CBR then offers a one-year membership in the Experian Triple Alert program.
Whew. Now that's a relief. You are relieved, aren't you? CBR is banking on the fact that because a computer and other property were stolen from the car, the tapes were not the target of the theft.
Why am I not hearing a collective sigh of relief?
Is there no one willing to jump on the "relief" train?
[Resource: Identity Theft Emergency]
"What happens after one year?" says Ondrej Krehel, Information Security Officer at Identity Theft 911, a Credit.com sister company. "Once our Social Security number is somewhere out there, it could be hard to prevent ID theft in the future."
Identities are currency. They are evergreen. Like fine wine they get better with age. The most sophisticated identity thieves understand that oftentimes banking identities leads to greater return than simply running about the countryside opening accounts within days of a breach. Please do not underestimate the fact that once someone with ill intentions gains access to your identity they have an option on your life. The question then becomes "when" and not "if" he or she chooses to exercise that option.
Sorry! "We very much regret that this situation occurred," the letter says.
And I am sure they do. I'm just not so sure that when a CBR client suffers a personal identity theft incident that CBR's regret will be of great comfort to them.
Look, I believe that CBR does important work and have no doubt that they really are horrified by what happened here. I've been tough on them in this column, but in truth they are far from alone. They are simply another Flavor of the Month. Recently, Health Net suffered a data breach involving potentially 1.9 million current and past customers, health care providers and employees. Health Net's woes represented its second breach incident in 2 years. In 2009, they reported that a hard drive containing financial and medical information on 1.5 million customers had gone astray. This time several servers at a Health Net data center operated by IBM went walkabout. Forgive my disbelief, but how does one lose several servers? Needless to say, several federal and state regulatory authorities—not to mention a fleet load of their clients—were less than amused.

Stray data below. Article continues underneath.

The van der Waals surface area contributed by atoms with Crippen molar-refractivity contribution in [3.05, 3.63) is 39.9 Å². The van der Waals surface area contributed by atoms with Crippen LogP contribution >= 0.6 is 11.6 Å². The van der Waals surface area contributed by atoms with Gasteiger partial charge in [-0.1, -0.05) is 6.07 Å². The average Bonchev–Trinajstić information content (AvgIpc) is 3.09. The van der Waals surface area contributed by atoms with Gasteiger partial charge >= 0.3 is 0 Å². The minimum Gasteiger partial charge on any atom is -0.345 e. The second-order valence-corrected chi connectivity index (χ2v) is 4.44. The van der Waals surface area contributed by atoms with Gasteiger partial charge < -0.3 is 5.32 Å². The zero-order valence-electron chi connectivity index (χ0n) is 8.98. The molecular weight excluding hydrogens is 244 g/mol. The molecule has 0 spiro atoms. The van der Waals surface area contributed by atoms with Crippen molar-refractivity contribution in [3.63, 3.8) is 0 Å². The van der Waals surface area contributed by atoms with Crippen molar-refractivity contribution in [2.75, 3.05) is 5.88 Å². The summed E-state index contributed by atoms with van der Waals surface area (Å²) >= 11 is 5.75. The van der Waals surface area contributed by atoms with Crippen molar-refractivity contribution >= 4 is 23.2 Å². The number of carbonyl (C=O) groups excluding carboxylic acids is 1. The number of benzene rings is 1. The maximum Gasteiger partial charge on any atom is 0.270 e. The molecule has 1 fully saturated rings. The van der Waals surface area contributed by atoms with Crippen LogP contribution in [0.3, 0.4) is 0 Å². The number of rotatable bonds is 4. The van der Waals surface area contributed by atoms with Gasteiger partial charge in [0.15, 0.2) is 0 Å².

Over the past several years, an enormous number of data breach incidents involving medical providers and facilities have occurred. It is most curious to me that those who are genuinely dedicated to saving lives are so woefully inadequate when it comes to protecting those very lives from exposure to potential economic, emotional and criminal dislocation.
We are in the process of digitizing millions of medical records so that more and more people will have access to our sensitive personal and medical information in a national effort to make it easier and more efficient to save lives. That is a double-edged sword. Access without appropriate security protocols can easily lead to inappropriate exposure and significant negative ramifications.
For too long business and industry has been more covetous of their trade secrets and intellectual property than the protection of their most precious asset—the personal identifying information of patients, clients, customers and employees.
A few weeks ago, we recognized National Consumer Protection Week. Frankly, every week of the year should be National Consumer Protection Week. Hopefully, every hour of every day we begin to reflect upon ways to better protect the health, safety and welfare of the American public.
I have no doubt that this message has renewed meaning for the folks at CBR. Their clients, the government and the ultimate regulators of the American economic system—class action law suit attorneys—will be watching how this saga unfolds over the next twelve months with great interest.
Adam Levin is chairman and cofounder of Credit.com. His experience as former director of the New Jersey Division of Consumer Affairs gives him unique insight into consumer privacy, legislation and financial advocacy. He is a nationally recognized expert on identity theft and credit.